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Everything you need to know about eating and cooking with curds
Two things which I think intimidate most people about making a cheesecake are knowing when the cheesecake is done, and the wait. A baked cheesecake normally takes about an hour to bake, and then another 6 hours to chill and set. And how can you tell if it has baked enough? Technically a baked custard, cheesecakes should still jiggle when taken out of the oven. But because of the usually high ratio of eggs in the batter, pulling it out when it's too jiggly could leave you with an undercooked center (I speak from experience).
No-bake cheesecakes have neither of these problems. Compared to their baked counterparts, these take a modest amount of time to make: the eggless cream cheese and confectioners' sugar batter is whipped till light, spooned into an unbaked cookie crumb crust, and then chilled for an hour or two (or less) to allow the softened cheese to firm up. And because it's no-bake there's no stressing about when it's done.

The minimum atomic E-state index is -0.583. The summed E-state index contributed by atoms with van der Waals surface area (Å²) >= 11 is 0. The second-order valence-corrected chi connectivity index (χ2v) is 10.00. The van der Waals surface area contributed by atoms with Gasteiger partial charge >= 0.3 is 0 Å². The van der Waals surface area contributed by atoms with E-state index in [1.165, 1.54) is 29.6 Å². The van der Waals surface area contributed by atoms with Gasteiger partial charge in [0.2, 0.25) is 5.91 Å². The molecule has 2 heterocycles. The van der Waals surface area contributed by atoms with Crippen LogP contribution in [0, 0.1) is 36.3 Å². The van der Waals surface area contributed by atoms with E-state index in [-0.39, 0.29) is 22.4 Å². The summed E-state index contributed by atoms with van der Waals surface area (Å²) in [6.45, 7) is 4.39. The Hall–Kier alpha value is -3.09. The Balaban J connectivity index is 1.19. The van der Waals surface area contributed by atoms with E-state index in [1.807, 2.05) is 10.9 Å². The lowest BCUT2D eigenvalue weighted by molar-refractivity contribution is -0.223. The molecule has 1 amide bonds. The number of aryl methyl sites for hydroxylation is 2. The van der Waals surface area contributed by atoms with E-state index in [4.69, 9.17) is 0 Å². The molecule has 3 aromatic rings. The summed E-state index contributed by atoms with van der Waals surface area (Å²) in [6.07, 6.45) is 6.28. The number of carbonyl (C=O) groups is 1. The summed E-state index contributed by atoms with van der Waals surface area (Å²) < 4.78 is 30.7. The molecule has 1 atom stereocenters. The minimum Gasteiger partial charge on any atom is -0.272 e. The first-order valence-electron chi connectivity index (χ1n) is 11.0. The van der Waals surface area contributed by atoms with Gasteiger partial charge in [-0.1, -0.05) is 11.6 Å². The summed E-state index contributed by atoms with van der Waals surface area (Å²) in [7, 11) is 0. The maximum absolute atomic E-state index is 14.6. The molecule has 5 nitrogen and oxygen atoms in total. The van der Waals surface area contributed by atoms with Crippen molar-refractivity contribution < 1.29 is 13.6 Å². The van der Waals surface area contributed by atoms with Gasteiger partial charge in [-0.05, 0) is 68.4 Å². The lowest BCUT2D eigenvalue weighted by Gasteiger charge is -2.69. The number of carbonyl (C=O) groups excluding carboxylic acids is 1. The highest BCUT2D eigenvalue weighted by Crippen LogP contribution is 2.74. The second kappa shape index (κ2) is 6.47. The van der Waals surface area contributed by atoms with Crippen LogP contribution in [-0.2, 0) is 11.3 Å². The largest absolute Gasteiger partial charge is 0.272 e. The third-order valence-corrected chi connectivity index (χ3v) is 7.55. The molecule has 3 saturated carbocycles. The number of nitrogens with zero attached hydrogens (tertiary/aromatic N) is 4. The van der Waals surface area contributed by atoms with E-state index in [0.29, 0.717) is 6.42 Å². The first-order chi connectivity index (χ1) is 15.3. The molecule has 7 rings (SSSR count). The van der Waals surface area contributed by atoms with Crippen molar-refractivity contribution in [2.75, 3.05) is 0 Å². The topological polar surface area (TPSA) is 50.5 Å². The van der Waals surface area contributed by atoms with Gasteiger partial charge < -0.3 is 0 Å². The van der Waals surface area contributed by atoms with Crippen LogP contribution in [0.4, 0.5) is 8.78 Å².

Texture-wise, baked and unbaked cheesecakes differ slightly—the lack of eggs make a no-bake cheesecake slightly denser, but it's still every bit as creamy. Here, the addition of chocolate pushes an already rich dessert completely over the top. To start, chocolate cookie crumbs form the crust. And melted bittersweet chocolate not only makes this cheesecake super chocolatey, but helps to firm it up as it chills. So no more excuses. No bake cheesecakes make making (not baking) cheesecake a piece of cake.
About the Author: Yvonne Ruperti is a food writer, recipe developer, former bakery owner, and author of the new cookbook One Bowl Baking: Simple From Scratch Recipes for Delicious Desserts (Running Press, October 2013), and available at Barnes & Noble, IndieBound, Powell's, The Book Depository. Watch her culinary stylings on the America's Test Kitchen television show. Follow her Chocoholic, Chicken Dinners, Singapore Stories and One Bowl Baking columns on Serious Eats. Follow Yvonne on Twitter as she explores Singapore.